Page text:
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Pebbles

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Just some pebbles

I would LOVE critique, or any tips you have for me.

Brand:NIKON CORPORATION
Camera:Nikon D90 Check out Nikon Nation!
Recording media:JPEG (digital)
Date Taken:17 Apr 2014 - 12:01 PM
Focal Length:35mm
Lens Max Aperture:f/4.4
Aperture:f/5.6
Shutter Speed:1/125sec
Exposure Comp:0.0
ISO:250
Exposure Mode:Not Defined
Metering Mode:Multi-segment
Flash:Auto, Did not fire
White Balance:Auto
Title:Pebbles
Username:ameturephotographer ameturephotographer
Uploaded:23 Aug 2014 - 7:58 AM
Tags:Close-up / macro, General, Wildlife / nature
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Comments

This photo is here for critique. Please only comment constructively and with suggestions on how to improve it.
mrswoolybill
mrswoolybill Critique Team 7431 forum postsmrswoolybill vcard United Kingdom1015 Constructive Critique Points
23 Aug 2014 - 9:07 AMConstructive Critique!This comment was flagged as constructive critique! 

Hi Elise, welcome to ePHOTOzine and to the Critique Gallery, I see that you have just joined! I hope you will enjoy it here, it's a good community and you will find there are a lot of opportunities to learn. Explore the site, there are articles on technique but more importantly there is some great work to study, and a lot of very nice people who will pass on tips!

This is right up my street, a sort of natural abstract - real tactile objects, but the composition and the effect of the image depend on curves, shapes, not context. The light and colours are gorgeous, the exposure is spot on.

The site isn't picking up all your camera settings here. I'd like to know - did you decide on F5.6 or did the camera set to this for you? It's not a bad choice. The lower the F number, the larger the aperture, the shallower the depth of field. So you have some pebbles sharp, well defined, and then the background pebbles gently become softer.

I particularly like the way you have angled this, creating a pattern of rising diagonals. That's upbeat, dynamic, positive. But very subtly so.

But something to bear in mind when you get up close to a subject and use a low F number - the objects in front of the spot where you focus will drop out of focus much faster than those behind. You have half the depth of field in front compared with behind. So those two pebbles at the front suddenly become very soft. And because the one bottom left is large that presents a bit of a barrier to the eye. To see what I mean, try holding a finger up immediately in front of your nose and then try to look at the view beyond. The finger becomes a blurry annoyance. That's what you risk here.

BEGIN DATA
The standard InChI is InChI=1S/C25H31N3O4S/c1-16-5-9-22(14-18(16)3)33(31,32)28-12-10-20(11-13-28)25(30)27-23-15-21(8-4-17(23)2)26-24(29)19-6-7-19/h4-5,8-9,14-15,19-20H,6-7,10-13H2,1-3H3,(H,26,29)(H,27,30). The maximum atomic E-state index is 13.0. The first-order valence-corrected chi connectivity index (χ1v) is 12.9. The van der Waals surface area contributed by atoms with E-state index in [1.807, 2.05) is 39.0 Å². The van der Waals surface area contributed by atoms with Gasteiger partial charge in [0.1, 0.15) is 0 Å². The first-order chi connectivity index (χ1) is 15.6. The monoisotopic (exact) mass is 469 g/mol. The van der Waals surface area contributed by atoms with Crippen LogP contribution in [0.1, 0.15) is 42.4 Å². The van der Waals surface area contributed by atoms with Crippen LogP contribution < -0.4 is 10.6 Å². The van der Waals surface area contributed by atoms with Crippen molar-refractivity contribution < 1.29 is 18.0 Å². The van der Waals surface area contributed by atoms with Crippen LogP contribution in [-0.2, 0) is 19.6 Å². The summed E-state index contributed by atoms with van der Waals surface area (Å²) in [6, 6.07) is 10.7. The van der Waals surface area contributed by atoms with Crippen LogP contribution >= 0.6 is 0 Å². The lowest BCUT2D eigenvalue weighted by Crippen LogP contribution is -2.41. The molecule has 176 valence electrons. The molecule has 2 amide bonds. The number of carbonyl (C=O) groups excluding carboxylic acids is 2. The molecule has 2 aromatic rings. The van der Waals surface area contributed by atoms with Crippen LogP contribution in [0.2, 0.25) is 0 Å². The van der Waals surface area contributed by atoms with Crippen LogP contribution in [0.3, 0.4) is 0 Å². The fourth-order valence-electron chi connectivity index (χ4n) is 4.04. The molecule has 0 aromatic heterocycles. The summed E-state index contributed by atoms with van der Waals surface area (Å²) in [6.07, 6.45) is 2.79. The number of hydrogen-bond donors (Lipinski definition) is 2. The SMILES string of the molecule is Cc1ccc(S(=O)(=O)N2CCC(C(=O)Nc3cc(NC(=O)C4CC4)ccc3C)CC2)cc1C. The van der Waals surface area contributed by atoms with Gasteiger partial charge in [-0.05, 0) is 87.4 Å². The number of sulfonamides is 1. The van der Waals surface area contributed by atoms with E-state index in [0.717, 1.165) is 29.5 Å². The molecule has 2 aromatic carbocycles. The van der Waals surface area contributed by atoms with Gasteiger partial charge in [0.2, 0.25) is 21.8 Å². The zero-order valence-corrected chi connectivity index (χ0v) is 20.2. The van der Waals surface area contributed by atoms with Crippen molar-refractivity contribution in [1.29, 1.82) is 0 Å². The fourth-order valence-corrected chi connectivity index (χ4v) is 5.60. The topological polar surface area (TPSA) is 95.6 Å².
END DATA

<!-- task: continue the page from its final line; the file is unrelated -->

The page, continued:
Secondly you thought well for your crop, but I would go for a true square. This is not-quite-square which looks a bit flabby, undisciplined.

Both the above points can be sorted with a crop. I'll upload a square crop Modification in a few minutes, it will appear under the Modifications button below your upload, click on the thumbnail to view. I'll also get rid of that tiny brown stalk, which breaks the clean lines.

By the way I very much enjoy this sort of work, I know that there are people who will want something more - a starfish, a length of seaweed, a child's abandoned spade. That would create a different, more approachable image. It can be fun to do.
Moira

Last Modified By mrswoolybill at 23 Aug 2014 - 9:13 AM

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paulbroad
paulbroad  781 forum posts United Kingdom851 Constructive Critique Points
23 Aug 2014 - 12:01 PM

You need a focal point. Simply that. Which of those pebbles is the subject? You need something in there, suitably situated, to give a focal point.

Paul

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pamelajean
pamelajean Critique Team 8768 forum postspamelajean vcard United Kingdom1596 Constructive Critique Points
24 Aug 2014 - 3:14 PM

Welcome to the Critique Gallery, Elise.

My kind of subject, too. I like all the different shapes, sizes, colours and textures.
Stones are especially attractive when wet, they come to life.
You have very nicely filled your frame with them, using a shallow depth of field.

When using such a shallow depth of field, try to choose just one or two of the most attractive stones to have within that focused area. Don't just get down and shoot, consider the important bit, that bit which the viewer's eye is going to first be drawn to. It may be the brightest, the most colourful or just the one you find most attractive.
I like the red ones on the left.
It's a little disappointing that there is a broken stone within your focused field.

If you just want to fill your frame with stones and have them all in focus, then you need to use a smaller aperture, which means a larger f-number, and greater depth of field. These stones would have provided you with an ideal subject to test out different apertures and to get your head around the difference they create.

Pamela.

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